News & Analysis

Visegrád Group calls for ‘fair’ distribution of EU recovery fund

Wearing face masks and gloves, the Czech, Hungarian, Polish and Slovak prime ministers have called on the European Union to ensure that its Covid-19 recovery fund, known as Next Generation EU, is distributed “fairly”.

Unveiled by Brussels last month, the recovery package has been criticised by fiscally conservative members of the EU, including a number of countries in emerging Europe.

The four Visegrád Group (V4) prime ministers, however, failed to agree a common stance on the distribution of the recovery fund, worth 750 billion euros.

“We want to send a signal together… that we should be fair,” Slovak Prime Minister Igor Matovič told reporters after the meeting of the V4 leaders at Lednice Castle in Czechia, one of the first major summits to held anywhere in the world since the beginning of the Covid-19 pandemic.

“We should avoid a situation wherein a country with more or less the same population and more or less the same GDP per capita situated in southern Europe will profit from the programme far more than a central European country.”

“I think the main criterion should be the GDP slump of each member state, and that must be assessed early next year,” added Czech Prime Minister Andrej Babiš.

Hungarian PM Viktor Orbán agreed, saying that the fund was “philosophically quite far from what the Hungarians think about the world,” pointing to what he perceives as the fund as being a way of creating a more deeply integrated Union.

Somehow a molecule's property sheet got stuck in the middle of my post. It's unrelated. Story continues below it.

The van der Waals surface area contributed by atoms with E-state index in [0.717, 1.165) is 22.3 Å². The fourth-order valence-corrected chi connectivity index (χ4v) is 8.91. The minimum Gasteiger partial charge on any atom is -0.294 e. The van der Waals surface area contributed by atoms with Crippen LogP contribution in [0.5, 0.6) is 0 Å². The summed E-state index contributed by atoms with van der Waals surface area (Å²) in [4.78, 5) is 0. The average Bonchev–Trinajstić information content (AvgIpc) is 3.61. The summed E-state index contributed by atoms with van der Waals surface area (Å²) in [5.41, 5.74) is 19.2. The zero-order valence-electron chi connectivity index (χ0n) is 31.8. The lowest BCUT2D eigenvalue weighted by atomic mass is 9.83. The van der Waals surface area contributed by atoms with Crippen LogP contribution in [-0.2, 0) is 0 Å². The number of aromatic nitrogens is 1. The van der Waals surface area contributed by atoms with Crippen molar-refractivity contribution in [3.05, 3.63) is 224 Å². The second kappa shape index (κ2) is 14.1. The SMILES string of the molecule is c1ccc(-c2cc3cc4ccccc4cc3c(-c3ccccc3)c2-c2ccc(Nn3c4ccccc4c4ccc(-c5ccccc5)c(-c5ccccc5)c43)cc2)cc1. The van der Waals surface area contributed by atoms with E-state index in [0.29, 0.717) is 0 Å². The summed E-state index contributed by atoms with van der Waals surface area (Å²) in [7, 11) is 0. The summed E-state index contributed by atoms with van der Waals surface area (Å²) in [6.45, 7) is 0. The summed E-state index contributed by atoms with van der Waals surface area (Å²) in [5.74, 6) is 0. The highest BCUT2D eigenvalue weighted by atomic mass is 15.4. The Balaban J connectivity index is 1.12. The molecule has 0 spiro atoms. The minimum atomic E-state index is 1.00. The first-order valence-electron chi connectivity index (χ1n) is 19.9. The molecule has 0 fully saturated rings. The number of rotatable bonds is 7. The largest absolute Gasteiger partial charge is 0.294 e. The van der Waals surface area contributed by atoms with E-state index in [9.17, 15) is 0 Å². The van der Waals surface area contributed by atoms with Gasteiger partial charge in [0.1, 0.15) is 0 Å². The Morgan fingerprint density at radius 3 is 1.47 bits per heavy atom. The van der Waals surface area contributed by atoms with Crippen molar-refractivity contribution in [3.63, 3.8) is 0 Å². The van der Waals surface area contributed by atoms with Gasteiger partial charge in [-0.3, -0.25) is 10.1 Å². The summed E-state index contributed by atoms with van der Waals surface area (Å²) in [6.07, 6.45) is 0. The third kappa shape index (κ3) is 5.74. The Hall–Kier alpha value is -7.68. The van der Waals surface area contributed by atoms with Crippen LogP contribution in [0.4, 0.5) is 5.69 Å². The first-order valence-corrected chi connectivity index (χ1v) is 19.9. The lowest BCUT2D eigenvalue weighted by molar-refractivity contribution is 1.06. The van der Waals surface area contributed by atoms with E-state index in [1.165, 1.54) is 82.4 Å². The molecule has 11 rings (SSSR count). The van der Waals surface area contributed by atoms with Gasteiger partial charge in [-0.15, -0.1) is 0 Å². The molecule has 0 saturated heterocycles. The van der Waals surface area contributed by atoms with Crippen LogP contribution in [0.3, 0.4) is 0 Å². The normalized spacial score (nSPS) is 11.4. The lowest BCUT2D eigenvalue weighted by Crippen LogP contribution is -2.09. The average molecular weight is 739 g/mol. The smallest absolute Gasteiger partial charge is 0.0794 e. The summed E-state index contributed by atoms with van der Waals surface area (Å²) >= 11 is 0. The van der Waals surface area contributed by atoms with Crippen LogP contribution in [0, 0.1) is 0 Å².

Mr Orbán did admit, however, that the fund was an “exceptional solution in an exceptional situation.”

“We are willing to accept it, because we feel positive about the initiative, but it still needs to be worked upon,” Orbán added.

Poland’s Prime Minister Mateusz Morawiecki said after the summit that wealthier EU countries should pay more into the bloc’s EU budget in the wake of the coronavirus economic recovery.

“Poland is strongly pushing for this, that the sources of additional payments have to be fair, one can even say progressive. The countries that are richer need to pay more,” Mr Morawiecki told reporters. “There should be no rebates in the EU budget for those countries who are richer.”

Poland is set to be one of the largest recipients of the recovery funds, and is in line to receive 64.5 billion euros, the fourth largest amount in the entire European Union, behind only Italy (153 billion euros), Spain (149.3 billion euros) and France (78 billion euros).

With the exception of Poland, which has recently seen a new spike in Covid-19 cases in the country’s coal-mining areas, the V4 countries have fared well in the battle against the virus, having imposed lockdown restrictions early.

Photo: Viktor Orbán official Facebook page.

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